Memphis Listening Lab/WYXR’s Record Swap and Crosstown Arts’ eighth annual Zine Fest are coming together for one awesome event in the Crosstown Concourse Central Atrium!
An off-the-wall comedy documentary about the greatest rap band that never was. Documentary filmmaker Nina Blackburn (Kasi Lemmons) infiltrates the behind-the-scenes world of rap's most controversial band. Meet the fast-talking philosophical Ice Cold (Rusty Cundieff), the short-tempered militant Tasty-Taste (Larry B. Scott), and their spiritual center, D.J. Tone Def (Mark Christopher Lawrence). See them in the recording studios, jam with them on stage, hang with them and hear their philosophies on music and life. Featuring hilarious videos of all their biggest hits, plus the “gangstas”, the girls and the guns. A wonderfully funny spoof.
Pedal and lap steel guitar ace Roosevelt Collier, so proficient he’s affectionately known as “The Dr,” released his solo debut, Exit 16, on GroundUP Music. It’s a potent mix of blues, gospel, rock and, in his words, “dirty funk swampy grime,” as overseen by producer and Bokanté bandmate Michael League (from the Grammy-winning Snarky Puppy). Brought up in the House of God Church in Perrine, Florida, Roosevelt built his “sacred steel” guitar prowess alongside his uncles and cousins in The Lee Boys, known for their spirited, soul-shaking live performances.
Already being hailed as “the next Woody Guthrie,” DC resident Crys Matthews is among the brightest stars of the new generation of social justice music-makers. A powerful lyricist whose songs of compassionate dissent reflect her lived experience as what she lightheartedly calls “the poster-child for intersectionality,” Justin Hiltner of Bluegrass Situation called Matthews’s gift “a reminder of what beauty can occur when we bridge those divides.” A former drum major and classically-trained clarinetist turned folk singer, Matthews is using her voice to answer Dr. Martin Luther King’s call to be “a drum major for justice.” Crys Matthews’s thoughtful, realistic and emotional songs speak to the voice of our generation and remind us why music indeed soothes the soul.
Lynn Seaton has performed at festivals world wide including the Bern, Concord, JVC, Kool, Kyoto, Chicago, Nice, Elkhart, Kansas City, Montreal, Edmonton, Newport, North Sea, Perugia, West Coast, San Sebastian, Ottercrest, Topeka, Sarasota, Paradise Valley and Poori. At present, Lynn is freelancing and touring as a performer and clinician with a variety of people.
Talented, ambitious, and backstabbing hairstylists gather for a competition in England, only to find one of their own murdered before judging can begin. Winding through neon-lit halls and backstage dressing rooms, competitors unspool long-simmering resentments and secrets as they search for the killer among them, in this devilishly funny whodunit from debut filmmaker Thomas Hardiman.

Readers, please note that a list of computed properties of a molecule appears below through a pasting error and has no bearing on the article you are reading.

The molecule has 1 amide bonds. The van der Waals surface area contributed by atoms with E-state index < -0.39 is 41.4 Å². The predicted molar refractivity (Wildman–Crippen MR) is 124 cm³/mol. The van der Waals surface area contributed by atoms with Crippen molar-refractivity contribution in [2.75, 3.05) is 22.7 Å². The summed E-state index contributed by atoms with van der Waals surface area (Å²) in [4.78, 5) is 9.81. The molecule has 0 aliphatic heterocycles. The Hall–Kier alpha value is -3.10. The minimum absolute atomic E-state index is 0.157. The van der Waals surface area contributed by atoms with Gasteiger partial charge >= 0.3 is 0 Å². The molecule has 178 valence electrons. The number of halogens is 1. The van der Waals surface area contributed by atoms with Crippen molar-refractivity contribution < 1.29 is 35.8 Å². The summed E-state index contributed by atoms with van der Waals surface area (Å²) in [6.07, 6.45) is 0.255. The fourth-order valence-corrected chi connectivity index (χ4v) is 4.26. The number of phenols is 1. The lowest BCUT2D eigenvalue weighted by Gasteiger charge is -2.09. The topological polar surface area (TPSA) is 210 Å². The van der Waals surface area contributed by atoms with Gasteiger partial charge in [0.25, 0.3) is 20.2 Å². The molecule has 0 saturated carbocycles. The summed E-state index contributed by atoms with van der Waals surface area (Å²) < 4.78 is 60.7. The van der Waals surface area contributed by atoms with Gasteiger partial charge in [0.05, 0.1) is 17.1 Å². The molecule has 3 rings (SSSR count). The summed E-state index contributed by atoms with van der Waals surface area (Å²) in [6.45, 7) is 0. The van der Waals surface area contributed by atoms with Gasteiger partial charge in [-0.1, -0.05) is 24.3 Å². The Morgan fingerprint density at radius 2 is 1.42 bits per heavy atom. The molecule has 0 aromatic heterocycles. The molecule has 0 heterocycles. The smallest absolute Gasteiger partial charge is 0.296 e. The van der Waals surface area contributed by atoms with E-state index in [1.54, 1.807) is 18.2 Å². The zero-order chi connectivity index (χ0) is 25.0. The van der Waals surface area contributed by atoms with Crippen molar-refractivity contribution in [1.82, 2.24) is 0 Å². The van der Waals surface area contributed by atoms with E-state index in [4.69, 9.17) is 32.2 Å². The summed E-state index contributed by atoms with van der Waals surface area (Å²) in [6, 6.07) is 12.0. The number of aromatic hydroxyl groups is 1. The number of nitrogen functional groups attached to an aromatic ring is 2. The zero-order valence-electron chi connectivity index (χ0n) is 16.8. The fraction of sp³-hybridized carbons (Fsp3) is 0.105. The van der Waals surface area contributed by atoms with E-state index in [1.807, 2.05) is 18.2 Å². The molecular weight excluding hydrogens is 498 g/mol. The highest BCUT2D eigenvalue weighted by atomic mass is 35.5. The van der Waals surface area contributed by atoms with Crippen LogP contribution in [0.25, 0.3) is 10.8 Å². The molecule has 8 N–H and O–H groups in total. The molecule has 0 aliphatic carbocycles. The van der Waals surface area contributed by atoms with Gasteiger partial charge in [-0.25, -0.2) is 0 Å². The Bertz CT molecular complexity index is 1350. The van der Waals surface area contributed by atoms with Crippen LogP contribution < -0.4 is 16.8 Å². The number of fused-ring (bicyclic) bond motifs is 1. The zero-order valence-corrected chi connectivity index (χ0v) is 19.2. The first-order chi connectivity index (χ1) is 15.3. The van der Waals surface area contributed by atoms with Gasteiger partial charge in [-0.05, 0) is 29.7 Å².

The sonically innovative harpist, Brandee Younger, is revolutionizing harp for the digital era. Over the past fifteen years, she has worked relentlessly to stretch boundaries and limitations for harpists. In 2022, she made history by becoming the first Black woman to be nominated for a Grammy Award for Best Instrumental Composition. That same year, she was also nominated for an NAACP Image Award. Ever-expanding as an artist, she has worked with cultural icons including Common, Lauryn Hill, John Legend, and Moses Sumney. Her current album, Brand New Life, builds on her already rich oeuvre, and cements the harp’s place in pop culture.
John Fullbright’s debut album was called “preternaturally self-assured,” while NPR said “it’s not every day a new artist earns comparisons to great songwriters like Townes Van Zandt and Randy Newman, but Fullbright’s music makes sense in such lofty company.” The Wall Street Journal crowned him as giving one of the year’s 10 best live performances, and the album also earned him a GRAMMY nomination for Best Americana Album and the ASCAP Foundation’s Harold Adamson Lyric Award.
In the attempt to pioneer a new sound while exploring his Eritrean origins, trumpeter Hermon Mehari composed an album entirely influenced by the harmonies, rhythms, and melodies of Eritrean music. However this work, "Asmara" (Komos), doesn't only come from his musical side — the songs have an emotional bent and express the different aspects of his perspectives towards his relationship with family and the culture.
The story of the album art design studio, Hipgnosis, who created some of the most iconic album covers of all time. Whether you’re a fan of Pink Floyd or not, chances are you know exactly what the album covers of The Dark Side of the Moon and Wish You Were Here look like. But you might not be familiar with the creative duo behind those iconic images: Storm Thorgerson and Aubrey “Po” Powell, aka the innovative design studio Hipgnosis.
For this performance, Ben Ricketts (piano/vocals/electronics) will be joined by the Vanishing Imaginary Orchestra, a small ensemble featuring Julia Rice (guitar), Dylan Van Zile (bass), and Kole Oakes (tapes/synthesizer/samples). This performance ensemble recreates and reimagines songs from Ricketts’ wide-ranging catalogue, bringing them to life with a mix of tight arrangements, adventurous improvisation, and expansive audio exploration. Local songwriter Rachel Maxann will be opening the show.